Starting Your Own Weather Station
this special MOO report, we will guide you through the steps
of setting up your own weather station. First of all
you will need to pick a suitable site. The Met Offices around
the world have internationally agreed the following criteria:
1. Over Short Grass
The temperature close to the ground depends on what the surface cover is.
Different surfaces have different properties; readings obtained on different
surfaces are not compatible. It was hence internationally agreed that Met
Stations should be positioned over short grass. This is easy enough if you
live in a temperate climate; but less easy if you don't!
2. Well Away From Trees
Trees can shade a site and change its meteorological characteristics and so
locate your site well away from them.
3. Open Site
True temperatures and wind movement can only be calculated in the site in
open. The ideal radius is 130m. Airfields are hence preferable and this is why
many official Met Stations are located at them (for instance, Bournemouth
International Airport). It is very difficult to find a suitable site and so
this particular criterium is often neglected.
4. Flat Land
Flat land is required so that any unwanted readings can be eliminated. The
most common of these is when cold air gathers in a hollow.
In reality it is very difficult
to stick to these strict guidelines. The BSMO weather station breaks the rules
on two counts, as it is in the middle of a town. Don't be too worried if you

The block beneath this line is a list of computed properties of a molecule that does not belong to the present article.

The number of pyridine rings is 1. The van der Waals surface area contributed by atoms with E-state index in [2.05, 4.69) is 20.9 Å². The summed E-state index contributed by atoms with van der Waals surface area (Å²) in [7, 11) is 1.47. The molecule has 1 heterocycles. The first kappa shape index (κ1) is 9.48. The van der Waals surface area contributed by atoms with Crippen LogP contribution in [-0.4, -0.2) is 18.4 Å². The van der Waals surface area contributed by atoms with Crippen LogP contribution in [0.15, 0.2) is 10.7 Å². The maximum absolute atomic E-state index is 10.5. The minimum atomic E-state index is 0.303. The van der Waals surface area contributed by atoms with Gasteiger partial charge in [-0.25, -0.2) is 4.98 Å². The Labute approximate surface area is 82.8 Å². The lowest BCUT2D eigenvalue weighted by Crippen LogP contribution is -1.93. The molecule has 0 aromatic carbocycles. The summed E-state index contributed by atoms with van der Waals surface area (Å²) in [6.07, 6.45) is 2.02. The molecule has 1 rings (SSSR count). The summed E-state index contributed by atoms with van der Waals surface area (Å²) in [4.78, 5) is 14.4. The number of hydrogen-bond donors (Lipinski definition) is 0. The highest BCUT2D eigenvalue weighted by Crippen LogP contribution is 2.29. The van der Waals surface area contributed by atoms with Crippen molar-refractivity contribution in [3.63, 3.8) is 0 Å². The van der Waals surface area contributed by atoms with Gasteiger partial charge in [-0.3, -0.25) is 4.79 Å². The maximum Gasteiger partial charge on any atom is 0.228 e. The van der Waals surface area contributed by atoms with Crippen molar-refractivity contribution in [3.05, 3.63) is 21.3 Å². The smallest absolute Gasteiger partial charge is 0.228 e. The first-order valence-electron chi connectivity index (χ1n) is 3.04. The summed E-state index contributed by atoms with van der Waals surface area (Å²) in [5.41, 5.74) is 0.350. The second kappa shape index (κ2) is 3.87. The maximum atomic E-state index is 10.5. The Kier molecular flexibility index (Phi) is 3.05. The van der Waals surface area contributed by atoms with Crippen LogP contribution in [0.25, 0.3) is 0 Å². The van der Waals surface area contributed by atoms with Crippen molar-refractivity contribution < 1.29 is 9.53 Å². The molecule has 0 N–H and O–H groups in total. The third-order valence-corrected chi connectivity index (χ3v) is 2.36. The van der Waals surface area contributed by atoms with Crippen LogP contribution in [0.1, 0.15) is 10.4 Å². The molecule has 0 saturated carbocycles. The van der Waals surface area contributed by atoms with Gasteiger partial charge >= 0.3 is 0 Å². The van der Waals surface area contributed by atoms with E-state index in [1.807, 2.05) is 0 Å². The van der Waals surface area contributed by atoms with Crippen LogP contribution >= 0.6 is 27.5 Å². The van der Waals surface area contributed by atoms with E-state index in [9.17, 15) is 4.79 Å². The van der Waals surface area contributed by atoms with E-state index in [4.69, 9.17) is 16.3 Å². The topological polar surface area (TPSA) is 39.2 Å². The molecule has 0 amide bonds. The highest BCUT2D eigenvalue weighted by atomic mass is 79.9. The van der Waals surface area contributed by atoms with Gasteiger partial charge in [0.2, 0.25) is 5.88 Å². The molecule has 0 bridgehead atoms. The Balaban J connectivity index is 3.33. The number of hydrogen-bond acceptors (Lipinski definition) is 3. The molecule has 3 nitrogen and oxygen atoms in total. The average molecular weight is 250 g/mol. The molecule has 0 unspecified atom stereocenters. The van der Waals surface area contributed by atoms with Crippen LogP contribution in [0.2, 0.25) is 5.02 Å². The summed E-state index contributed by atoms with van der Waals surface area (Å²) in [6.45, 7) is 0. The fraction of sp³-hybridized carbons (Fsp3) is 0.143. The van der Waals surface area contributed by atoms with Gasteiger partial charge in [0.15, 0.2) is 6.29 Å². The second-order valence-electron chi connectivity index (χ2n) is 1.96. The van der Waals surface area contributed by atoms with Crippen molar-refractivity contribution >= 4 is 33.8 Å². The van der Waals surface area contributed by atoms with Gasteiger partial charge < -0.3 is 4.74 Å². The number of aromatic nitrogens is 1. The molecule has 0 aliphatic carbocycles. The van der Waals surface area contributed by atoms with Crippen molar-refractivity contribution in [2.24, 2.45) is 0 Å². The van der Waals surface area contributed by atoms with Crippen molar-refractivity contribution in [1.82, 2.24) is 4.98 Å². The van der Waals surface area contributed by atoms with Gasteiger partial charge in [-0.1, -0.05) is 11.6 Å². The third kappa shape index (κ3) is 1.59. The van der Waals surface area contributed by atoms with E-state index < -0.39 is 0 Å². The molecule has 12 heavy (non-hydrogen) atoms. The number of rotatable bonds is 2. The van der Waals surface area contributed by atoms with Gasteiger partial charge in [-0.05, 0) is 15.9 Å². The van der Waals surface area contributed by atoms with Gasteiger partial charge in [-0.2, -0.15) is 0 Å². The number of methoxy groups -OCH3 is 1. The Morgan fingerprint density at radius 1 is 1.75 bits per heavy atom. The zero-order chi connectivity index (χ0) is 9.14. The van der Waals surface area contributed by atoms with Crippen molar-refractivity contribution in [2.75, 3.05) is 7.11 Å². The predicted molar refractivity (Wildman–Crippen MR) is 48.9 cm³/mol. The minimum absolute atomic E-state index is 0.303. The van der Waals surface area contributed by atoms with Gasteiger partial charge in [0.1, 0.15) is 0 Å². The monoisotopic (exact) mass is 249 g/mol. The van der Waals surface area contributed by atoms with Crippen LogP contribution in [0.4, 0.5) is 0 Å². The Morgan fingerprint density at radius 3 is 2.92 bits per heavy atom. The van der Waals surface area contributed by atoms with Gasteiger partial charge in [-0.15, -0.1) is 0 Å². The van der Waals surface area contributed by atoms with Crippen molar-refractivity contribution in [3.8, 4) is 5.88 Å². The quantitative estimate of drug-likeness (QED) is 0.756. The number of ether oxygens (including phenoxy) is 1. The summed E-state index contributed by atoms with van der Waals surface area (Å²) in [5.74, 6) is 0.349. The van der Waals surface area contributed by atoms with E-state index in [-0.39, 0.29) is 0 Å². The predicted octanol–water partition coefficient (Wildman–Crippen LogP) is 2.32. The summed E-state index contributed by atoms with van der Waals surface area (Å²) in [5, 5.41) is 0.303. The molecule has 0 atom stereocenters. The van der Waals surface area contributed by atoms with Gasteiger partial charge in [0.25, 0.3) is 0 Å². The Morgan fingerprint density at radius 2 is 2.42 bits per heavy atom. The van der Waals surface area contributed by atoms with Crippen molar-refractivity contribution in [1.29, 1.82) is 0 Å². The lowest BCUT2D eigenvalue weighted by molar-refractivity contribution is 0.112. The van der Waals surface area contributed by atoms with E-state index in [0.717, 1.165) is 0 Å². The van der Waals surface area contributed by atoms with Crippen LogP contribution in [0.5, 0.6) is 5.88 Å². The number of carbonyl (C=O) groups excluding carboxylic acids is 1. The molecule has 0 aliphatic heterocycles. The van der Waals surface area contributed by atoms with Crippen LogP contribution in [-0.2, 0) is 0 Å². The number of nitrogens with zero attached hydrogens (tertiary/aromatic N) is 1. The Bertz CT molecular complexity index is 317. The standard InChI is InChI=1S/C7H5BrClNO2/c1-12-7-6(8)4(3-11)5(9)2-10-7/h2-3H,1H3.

can't find an appropriate site - your readings are never likely to be used in
complex scientific research!
OK, now you've found your site,
what else do you need? A space for your equipment is necessary. If you can get
your hands on a Stevenson Screen, that's an excellent bonus. Otherwise, use a
wooden box which is well ventilated and not directly exposed to the Sun. Met
Office guidelines say that the box should be painted white. The box should be
1.3m above ground level to compensate for action layer readings.
What do you need at your weather
station? Here is a list recommended by BSMO:
Good luck and let us know how
you get on! If you find it difficult to get hold of any equipment please
and we will try to advise you.
- THERMOMETERS. These should
record maximum, minimum and current temperatures. If you can a single
thermometer that records all three - so much the better! You also need web
bulb and dry bulb thermometers for calculating humidity.
- HYDROMETRIC TABLES.
Essential for calculating humidity.
- BAROMETER. Used to record
- ANEMOMETER. Can be used to
calculate wind speed and direction. If you can't get an anemometer, then
use a Beaufort Scale chart and a weather vane.
- RAIN GAUGE.